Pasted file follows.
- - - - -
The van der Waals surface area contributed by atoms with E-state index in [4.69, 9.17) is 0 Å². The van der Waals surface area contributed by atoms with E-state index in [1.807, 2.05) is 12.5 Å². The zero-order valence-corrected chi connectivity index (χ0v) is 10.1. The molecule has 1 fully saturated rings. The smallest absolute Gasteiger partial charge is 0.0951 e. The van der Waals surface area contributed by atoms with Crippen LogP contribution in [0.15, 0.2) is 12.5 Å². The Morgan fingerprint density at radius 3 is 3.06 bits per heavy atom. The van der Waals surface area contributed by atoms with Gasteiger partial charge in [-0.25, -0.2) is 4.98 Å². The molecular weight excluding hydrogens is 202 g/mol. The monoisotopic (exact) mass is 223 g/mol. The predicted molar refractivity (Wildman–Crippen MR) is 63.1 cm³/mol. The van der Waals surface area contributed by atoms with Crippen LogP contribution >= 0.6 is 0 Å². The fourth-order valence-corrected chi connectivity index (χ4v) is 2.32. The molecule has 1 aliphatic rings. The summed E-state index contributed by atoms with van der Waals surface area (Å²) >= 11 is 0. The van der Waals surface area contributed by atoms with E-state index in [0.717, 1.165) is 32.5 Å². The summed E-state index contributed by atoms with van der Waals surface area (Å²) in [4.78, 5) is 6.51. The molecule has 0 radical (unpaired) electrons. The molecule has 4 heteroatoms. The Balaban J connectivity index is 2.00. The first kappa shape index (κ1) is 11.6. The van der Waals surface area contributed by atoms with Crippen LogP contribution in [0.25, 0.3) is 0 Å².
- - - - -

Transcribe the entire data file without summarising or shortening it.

The van der Waals surface area contributed by atoms with E-state index in [4.69, 9.17) is 0 Å². The van der Waals surface area contributed by atoms with E-state index in [1.807, 2.05) is 12.5 Å². The zero-order valence-corrected chi connectivity index (χ0v) is 10.1. The molecule has 1 fully saturated rings. The smallest absolute Gasteiger partial charge is 0.0951 e. The van der Waals surface area contributed by atoms with Crippen LogP contribution in [0.15, 0.2) is 12.5 Å². The Morgan fingerprint density at radius 3 is 3.06 bits per heavy atom. The van der Waals surface area contributed by atoms with Gasteiger partial charge in [-0.25, -0.2) is 4.98 Å². The molecular weight excluding hydrogens is 202 g/mol. The monoisotopic (exact) mass is 223 g/mol. The predicted molar refractivity (Wildman–Crippen MR) is 63.1 cm³/mol. The van der Waals surface area contributed by atoms with Crippen LogP contribution >= 0.6 is 0 Å². The fourth-order valence-corrected chi connectivity index (χ4v) is 2.32. The molecule has 1 aliphatic rings. The summed E-state index contributed by atoms with van der Waals surface area (Å²) >= 11 is 0. The van der Waals surface area contributed by atoms with E-state index in [0.717, 1.165) is 32.5 Å². The summed E-state index contributed by atoms with van der Waals surface area (Å²) in [4.78, 5) is 6.51. The molecule has 0 radical (unpaired) electrons. The molecule has 4 heteroatoms. The Balaban J connectivity index is 2.00. The first kappa shape index (κ1) is 11.6. The van der Waals surface area contributed by atoms with Crippen LogP contribution in [0.25, 0.3) is 0 Å².